Don’t Be Emotional- Emotions can let you make stupid decisions. It can make you not walk away because you’re attached to something. Most importantly it will lead to indecision and a loss of confidence. Put your emotions into your product or save them for your lover, family, friends,etc.
Don’t Leave Things Up to Chance- People feel that things will just work out due to carpe diem. They usually don’t People can be unreliable, deals can fall through, and shit will always happen. Prepare for multiple scenarios and contingencies. You can mitigate this by working with smart AND reliable people.
Raise Revenue, Not Funding- Everyone is always so damn fixated on getting funded because it’s the cool thing to do. Focus on getting people to pay you at first and then scale things outwards with funding IF and WHEN you need it. If your goal is to make a million dollars in three years, funding probably isn’t the way to go. VCs won’t let you take a salary of ~300k per year. Selling a company in < 3 years is a crapshoot. The lifespan of an investment is usually about 7 years from what I’ve read.
Don’t Get Comfortable- You will probably get comfortable somewhere around 200k, maybe less or more, but it will certainly be before 1 million dollars. If you get comfortable you start getting off balance and having the hunger to move forward. Reward yourself a little bit, but live as frugally as possible. I have friends who have made some okay money, but blow it all away on stupid shit because they got comfortable.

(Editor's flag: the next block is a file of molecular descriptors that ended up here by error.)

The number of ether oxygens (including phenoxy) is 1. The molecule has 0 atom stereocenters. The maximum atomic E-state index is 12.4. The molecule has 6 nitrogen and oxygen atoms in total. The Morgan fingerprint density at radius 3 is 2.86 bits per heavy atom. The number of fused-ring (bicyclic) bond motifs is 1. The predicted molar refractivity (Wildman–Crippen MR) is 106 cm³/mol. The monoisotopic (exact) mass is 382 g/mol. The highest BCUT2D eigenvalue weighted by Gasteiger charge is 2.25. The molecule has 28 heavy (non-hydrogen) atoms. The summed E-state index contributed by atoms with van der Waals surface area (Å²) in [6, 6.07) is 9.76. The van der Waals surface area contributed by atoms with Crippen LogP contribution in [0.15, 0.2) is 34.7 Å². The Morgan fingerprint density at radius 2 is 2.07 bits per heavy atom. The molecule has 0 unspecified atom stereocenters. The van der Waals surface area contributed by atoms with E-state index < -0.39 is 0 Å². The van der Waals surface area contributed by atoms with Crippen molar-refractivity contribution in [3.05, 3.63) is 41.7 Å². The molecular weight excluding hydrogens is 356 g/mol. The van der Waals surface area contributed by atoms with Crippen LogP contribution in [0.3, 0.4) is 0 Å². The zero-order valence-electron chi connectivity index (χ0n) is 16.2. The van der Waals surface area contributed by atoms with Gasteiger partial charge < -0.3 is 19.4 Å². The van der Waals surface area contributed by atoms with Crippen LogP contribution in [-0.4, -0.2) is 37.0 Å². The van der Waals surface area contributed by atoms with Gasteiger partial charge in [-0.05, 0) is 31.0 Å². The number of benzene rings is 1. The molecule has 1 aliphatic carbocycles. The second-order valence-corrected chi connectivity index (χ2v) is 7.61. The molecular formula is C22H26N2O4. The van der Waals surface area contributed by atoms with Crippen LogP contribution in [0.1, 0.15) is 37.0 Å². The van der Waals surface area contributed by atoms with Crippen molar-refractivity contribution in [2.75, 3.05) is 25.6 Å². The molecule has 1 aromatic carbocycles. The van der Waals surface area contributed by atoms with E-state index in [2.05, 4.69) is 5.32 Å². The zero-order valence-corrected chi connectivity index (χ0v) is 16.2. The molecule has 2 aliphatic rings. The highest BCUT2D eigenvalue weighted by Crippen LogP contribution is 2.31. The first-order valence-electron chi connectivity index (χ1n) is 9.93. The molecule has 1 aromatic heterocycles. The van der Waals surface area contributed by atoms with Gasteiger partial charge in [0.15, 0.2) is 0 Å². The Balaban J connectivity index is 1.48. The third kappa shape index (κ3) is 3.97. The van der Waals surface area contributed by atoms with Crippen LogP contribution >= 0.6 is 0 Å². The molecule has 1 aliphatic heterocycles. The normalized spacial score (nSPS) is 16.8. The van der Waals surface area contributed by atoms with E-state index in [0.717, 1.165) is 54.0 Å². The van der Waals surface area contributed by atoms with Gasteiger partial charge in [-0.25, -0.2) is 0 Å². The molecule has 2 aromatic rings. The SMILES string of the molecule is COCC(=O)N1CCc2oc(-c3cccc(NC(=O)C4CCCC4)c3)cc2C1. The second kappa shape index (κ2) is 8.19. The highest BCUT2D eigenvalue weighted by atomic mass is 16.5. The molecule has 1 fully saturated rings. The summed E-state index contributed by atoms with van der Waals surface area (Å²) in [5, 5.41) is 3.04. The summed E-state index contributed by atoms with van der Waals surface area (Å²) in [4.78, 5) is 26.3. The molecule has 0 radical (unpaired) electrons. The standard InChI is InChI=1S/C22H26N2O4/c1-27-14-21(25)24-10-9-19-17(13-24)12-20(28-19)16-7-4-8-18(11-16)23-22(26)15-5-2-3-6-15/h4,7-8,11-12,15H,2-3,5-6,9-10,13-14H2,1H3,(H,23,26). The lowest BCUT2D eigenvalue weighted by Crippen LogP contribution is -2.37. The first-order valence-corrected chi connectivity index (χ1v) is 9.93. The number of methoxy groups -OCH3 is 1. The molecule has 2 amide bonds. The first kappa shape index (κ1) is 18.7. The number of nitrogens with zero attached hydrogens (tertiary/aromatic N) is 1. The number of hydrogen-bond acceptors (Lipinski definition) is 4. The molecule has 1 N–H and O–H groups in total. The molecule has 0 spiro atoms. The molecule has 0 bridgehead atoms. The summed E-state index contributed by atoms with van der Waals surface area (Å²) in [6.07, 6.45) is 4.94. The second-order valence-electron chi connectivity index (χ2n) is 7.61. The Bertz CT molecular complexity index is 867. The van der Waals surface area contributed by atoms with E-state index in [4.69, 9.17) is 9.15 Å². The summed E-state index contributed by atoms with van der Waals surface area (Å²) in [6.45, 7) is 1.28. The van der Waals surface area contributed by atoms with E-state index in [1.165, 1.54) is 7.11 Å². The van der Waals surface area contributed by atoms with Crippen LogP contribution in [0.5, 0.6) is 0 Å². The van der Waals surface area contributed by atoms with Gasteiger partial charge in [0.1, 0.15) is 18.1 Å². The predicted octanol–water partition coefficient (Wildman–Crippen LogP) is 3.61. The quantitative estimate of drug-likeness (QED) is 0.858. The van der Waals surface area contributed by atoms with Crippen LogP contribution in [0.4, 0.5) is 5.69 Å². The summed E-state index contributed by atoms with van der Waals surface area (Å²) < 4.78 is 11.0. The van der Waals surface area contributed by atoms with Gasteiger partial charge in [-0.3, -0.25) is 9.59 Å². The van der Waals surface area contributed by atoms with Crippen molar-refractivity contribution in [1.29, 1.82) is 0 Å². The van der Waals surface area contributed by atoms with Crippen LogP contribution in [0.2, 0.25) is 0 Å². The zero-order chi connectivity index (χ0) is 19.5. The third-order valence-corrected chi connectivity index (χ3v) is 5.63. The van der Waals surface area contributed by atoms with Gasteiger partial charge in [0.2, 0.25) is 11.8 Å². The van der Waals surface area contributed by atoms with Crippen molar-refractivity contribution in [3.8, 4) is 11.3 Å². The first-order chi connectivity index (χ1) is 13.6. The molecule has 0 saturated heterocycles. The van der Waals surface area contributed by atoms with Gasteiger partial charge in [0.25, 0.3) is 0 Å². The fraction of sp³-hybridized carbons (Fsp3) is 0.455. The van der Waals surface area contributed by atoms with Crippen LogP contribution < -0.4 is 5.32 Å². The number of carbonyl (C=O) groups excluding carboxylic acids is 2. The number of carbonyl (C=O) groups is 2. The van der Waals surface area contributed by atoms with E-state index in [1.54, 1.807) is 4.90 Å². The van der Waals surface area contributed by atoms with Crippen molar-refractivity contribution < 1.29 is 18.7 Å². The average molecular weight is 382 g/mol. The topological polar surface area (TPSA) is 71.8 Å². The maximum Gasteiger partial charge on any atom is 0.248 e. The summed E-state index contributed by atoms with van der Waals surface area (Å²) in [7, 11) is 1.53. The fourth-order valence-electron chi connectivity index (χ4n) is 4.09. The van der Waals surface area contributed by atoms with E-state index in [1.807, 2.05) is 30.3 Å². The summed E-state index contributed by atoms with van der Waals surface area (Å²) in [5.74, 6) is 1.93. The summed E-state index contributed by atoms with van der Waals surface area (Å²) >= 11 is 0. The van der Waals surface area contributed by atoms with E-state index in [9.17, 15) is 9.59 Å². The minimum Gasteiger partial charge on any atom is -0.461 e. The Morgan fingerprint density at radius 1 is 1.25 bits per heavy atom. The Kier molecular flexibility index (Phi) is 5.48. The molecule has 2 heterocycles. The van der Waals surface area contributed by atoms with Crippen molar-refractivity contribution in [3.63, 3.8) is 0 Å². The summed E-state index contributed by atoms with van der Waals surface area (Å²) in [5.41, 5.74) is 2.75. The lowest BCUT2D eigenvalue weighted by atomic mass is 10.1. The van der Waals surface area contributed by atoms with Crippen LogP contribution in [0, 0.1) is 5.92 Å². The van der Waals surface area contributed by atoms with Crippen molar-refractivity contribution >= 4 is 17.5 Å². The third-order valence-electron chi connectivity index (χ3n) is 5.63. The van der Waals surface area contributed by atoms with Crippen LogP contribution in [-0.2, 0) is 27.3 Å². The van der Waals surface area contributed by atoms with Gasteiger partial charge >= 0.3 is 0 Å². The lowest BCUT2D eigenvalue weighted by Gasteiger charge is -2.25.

Look For Those Who Are Comfortable– Who is comfortable in a certain industry? Go in and knock them off their hammock so they spill their mojitos on themselves. This can also be considered stagnation. Industries often mature and people get comfortable keeping the status quo. Stagnation is the mid-life crisis for a former trend. This is usually a good point to come in with something.
Don’t Skimp on the Important Things- When it comes to things that need to be reliable such as infrastructure, delivery, or even your own personal tech equipment – don’t skimp out. These are the tools that ensure reliability and your product being delivered. You can skimp on the office space, the desks, coach airfare, budget motel in mountain view,etc.
Companies Spend Just as Much or More On Services as they do On Software– Paying for the ERP, CRM, or custom built system is just the first step. There’s the maintenance, training, and service contracts.
Keep The Momentum Going– I’ve had projects where things were moving a million miles an hour, then BOOM, they just lost a lot of momentum. That is the worst possible thing you can have happen. Keep moving the ball everyday.
Listen (or read the transcriptions of) to Every Mixergy Interview You Can- Most of my audience will probably know about Mixergy, but I can’t let a single reader leave without making sure they know it exists. It is by far the most practical resource on the Internet if your goal is to do well. Andrew has interviewed entrepreneurs from all walks of life with varying levels of success. Most of them had real business models and bootstrapped. Most importantly, he finds out what specifically led to their success. Link to Mixergy.
Last, but not least: Learn How To Filter- I just wrote upwards of 2,200 words. Some of the points are even contradictitory. Start adding in other sources of information and you will feel like you’re being pulled in a five million directions. You then become indecisive. Take in information and then filter the good bits while synthesizing them to be a part of your overall plan. What works for person A doesn’t always work for person B.